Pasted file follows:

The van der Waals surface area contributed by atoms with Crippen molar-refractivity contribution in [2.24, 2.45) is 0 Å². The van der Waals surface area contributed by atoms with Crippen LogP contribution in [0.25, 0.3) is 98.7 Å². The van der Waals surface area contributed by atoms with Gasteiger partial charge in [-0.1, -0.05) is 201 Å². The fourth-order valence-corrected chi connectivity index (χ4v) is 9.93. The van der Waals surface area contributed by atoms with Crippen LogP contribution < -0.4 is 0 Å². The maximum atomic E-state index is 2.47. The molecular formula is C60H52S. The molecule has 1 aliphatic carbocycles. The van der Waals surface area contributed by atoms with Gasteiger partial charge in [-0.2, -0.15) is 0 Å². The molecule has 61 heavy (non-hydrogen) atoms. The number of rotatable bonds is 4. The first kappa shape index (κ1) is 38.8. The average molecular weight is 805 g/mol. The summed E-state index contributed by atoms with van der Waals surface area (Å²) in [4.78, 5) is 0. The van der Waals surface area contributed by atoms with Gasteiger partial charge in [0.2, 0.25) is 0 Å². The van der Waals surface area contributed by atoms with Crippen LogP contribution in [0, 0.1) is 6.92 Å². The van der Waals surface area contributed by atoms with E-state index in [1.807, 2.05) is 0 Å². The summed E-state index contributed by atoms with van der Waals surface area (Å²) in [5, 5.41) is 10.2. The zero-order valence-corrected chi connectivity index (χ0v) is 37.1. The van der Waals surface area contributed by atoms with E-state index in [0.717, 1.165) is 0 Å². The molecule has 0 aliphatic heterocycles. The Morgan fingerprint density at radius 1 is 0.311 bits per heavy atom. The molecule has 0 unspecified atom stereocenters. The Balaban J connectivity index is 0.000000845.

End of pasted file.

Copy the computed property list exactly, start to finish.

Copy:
The van der Waals surface area contributed by atoms with Crippen molar-refractivity contribution in [2.24, 2.45) is 0 Å². The van der Waals surface area contributed by atoms with Crippen LogP contribution in [0.25, 0.3) is 98.7 Å². The van der Waals surface area contributed by atoms with Gasteiger partial charge in [-0.1, -0.05) is 201 Å². The fourth-order valence-corrected chi connectivity index (χ4v) is 9.93. The van der Waals surface area contributed by atoms with Crippen LogP contribution < -0.4 is 0 Å². The maximum atomic E-state index is 2.47. The molecular formula is C60H52S. The molecule has 1 aliphatic carbocycles. The van der Waals surface area contributed by atoms with Gasteiger partial charge in [-0.2, -0.15) is 0 Å². The molecule has 61 heavy (non-hydrogen) atoms. The number of rotatable bonds is 4. The first kappa shape index (κ1) is 38.8. The average molecular weight is 805 g/mol. The summed E-state index contributed by atoms with van der Waals surface area (Å²) in [4.78, 5) is 0. The van der Waals surface area contributed by atoms with Gasteiger partial charge in [0.2, 0.25) is 0 Å². The van der Waals surface area contributed by atoms with Crippen LogP contribution in [0, 0.1) is 6.92 Å². The van der Waals surface area contributed by atoms with E-state index in [1.807, 2.05) is 0 Å². The summed E-state index contributed by atoms with van der Waals surface area (Å²) in [5, 5.41) is 10.2. The zero-order valence-corrected chi connectivity index (χ0v) is 37.1. The van der Waals surface area contributed by atoms with E-state index in [0.717, 1.165) is 0 Å². The molecule has 0 aliphatic heterocycles. The Morgan fingerprint density at radius 1 is 0.311 bits per heavy atom. The molecule has 0 unspecified atom stereocenters. The Balaban J connectivity index is 0.000000845.